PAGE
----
Validation date: 28 11 2013
Updated on: Never
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See on the interactive map:

53°24'15"N 000°335'05"W

runway: 06/24 - 1700x150yds - concrete
runway: 10/28 - 1700x150yds - concrete
runway: 17/35 - 2000x150yds - concrete

Hemswell air field (RAF Hemswell) was an airfield 210 kilometers north of London.
The airfield was built from 1935, it officially opened in January 1937. It was not the first airfield here however. Late in 1916, a field on the northeast side of the junction of what would eventually be the B1398 and A631 near Harpswell, was requisitioned for the Royal Flying Corps, intended to be used as a night landing ground named Harpswell. In 1918, 199 and 200 Training Squadrons were established at Harpswell. By the end of World War I several buildings, including four hangars, had been erected on its east side. However, the flying units and the airfield lasted not very long and within a year cattle was grazing the field again.

In the early 1930s, the site became a candidate for an expansion scheme airfield for the RAF. The lands were compulsorily purchased and construction began in 1935. Four Type C hangars fronted the center field, known as 'the bombing circle' and the logitsitcs and barrack sites were in close proximity behind them. Now officially named Hemswell, the station opened in early 1937 with 61 and 144 Sqns as the resident units. 144 Squadron arrived in February and 61 Squadron a month later. Both were equipped with Avro Anson and Hawker Audax aircraft, but Bristol Blenheims replaced these by January 1938 and those were completely re-placed by Handley Page Hampdens in mid March 1939.

Oblique aerial view of RAF Hemswell, Lincolnshire, from east-south-east. The airfield and the administrative, technical and domestic sites (right) lie to the north of the A631, seen running westwards towards Gainsborough, with the Officers' Mess and married quarters on the south side (lower left). At the time the photograph was taken, Hemswell was home to Nos. 61 and 144 Squadrons RAF, operating Handley Page Hampdens within  No. 5 Group (ROYAL AIR FORCE BOMBER COMMAND, 1939-1941 © IWM (HU 53994)).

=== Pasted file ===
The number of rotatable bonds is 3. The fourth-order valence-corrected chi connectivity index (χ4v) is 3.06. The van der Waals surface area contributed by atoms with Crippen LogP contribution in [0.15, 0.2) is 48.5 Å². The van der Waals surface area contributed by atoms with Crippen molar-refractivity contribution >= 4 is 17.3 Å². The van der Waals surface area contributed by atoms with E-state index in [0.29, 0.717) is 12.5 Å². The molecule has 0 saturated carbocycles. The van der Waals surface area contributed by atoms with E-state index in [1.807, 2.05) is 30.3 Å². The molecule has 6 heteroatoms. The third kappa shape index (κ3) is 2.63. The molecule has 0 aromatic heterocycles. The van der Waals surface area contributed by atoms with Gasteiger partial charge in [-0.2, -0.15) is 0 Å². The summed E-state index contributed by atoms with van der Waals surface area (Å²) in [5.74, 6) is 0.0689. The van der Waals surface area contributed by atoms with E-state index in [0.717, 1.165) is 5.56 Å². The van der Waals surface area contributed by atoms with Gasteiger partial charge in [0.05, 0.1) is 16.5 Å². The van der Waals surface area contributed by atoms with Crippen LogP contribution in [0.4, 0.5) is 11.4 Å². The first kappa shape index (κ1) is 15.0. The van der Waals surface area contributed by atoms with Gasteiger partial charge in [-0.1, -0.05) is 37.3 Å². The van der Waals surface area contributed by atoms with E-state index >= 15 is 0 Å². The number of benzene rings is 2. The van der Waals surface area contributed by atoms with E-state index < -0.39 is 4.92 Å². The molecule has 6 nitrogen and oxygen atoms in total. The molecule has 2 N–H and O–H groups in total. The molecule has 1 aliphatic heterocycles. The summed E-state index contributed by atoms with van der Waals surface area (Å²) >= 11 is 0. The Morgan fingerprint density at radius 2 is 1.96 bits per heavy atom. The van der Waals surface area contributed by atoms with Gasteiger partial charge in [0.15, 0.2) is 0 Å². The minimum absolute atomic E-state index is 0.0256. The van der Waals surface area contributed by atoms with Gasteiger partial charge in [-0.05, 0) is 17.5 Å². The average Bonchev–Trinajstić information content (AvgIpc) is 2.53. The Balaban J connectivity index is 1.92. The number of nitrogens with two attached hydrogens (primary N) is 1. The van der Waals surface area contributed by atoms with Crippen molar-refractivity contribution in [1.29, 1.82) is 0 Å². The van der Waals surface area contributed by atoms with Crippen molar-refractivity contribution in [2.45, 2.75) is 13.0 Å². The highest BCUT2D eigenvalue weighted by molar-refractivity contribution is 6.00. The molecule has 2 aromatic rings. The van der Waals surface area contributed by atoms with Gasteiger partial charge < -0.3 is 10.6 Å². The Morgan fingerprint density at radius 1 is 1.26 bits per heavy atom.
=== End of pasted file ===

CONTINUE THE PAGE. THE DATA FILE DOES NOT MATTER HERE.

Both squadrons took part in the very earliest operations of the war. 144 Sqn suffered its first loss already on the 29th of September 1939, when a formation of five Hampdens was shot down over Heligoland.
Hemswell's Hampdens are credited with being the first Bomber Command aircraft to drop bombs on German soil on the night of 19 March 1940 during an attack on the seaplane base at Hornum. During operations with HP 
Hampdens from Hemswell, about 300 raids were undertaken. Also, by the end of June 1941, one of the few Manchester bombers that the squadron had on strength was lost. 

In the summer of 1941, Hemswell and its satellite airfield at Ingham, became 1 Group airfields. The Polish 300 Sqn based at RAF Ingham -where the grass needed refurbishment- moved to Hemswell along with 301 Sqn, another Polish squadron, from RAF Swinderby. By joining both squadrons onto a single base, the language communication difficulties were concentrated at one location. A third squadron, 305, joined the two Polish squadrons during the next summer. However, in early 1943 the numbers of available Polish crews had dropped so low, that the decision was made to reduce the active bomber units. As a result, 301 Sqn was disbanded in April 1943, although some personnel remained on the airfield to join 300 Sqn. In June, 300 Sqn switched back to Ingham and they took their countrymen at 305 Sqn with them.

Wellington B Mk.IC coded GR-T, serial number X9616, of the RAF's 301 (Polish) Sqn at RAF Hemswell in 1941 (asisbiz.com)

The departure of the Polish squadrons allowed work to begin on concrete runways at Hemswell in order to bring it up to Class-A standard. The main runway (17/35) was to be 2,000 yards long, 06/24 was to be 1,550 yards and 10/28 just a little shorter at 1,500 yards. However, the ends of 24 and 28 were both extended to 1,700 yards, apparently still before the station re-opened. Some 36 asphalt pan-type parkings were put down in the 1940-1941 period, but during runway and perimeter track construction at least four had to be removed. Another six on the south side were compromised by being directly in front of runway 35. Sixteen of the remaining parkings were on the other side of the A631 accessed by long taxiways. It apppears that several of the original hardstandings were no longer considered to be suitable for aircraft parking, as new 17 loop-type parkings were added along the perimeter track. Also extra work was done to the bomb store situated northeast of the camp. Additional domestic accommodation resulted in facilities for about 3,100 personnel (male and female) at the station.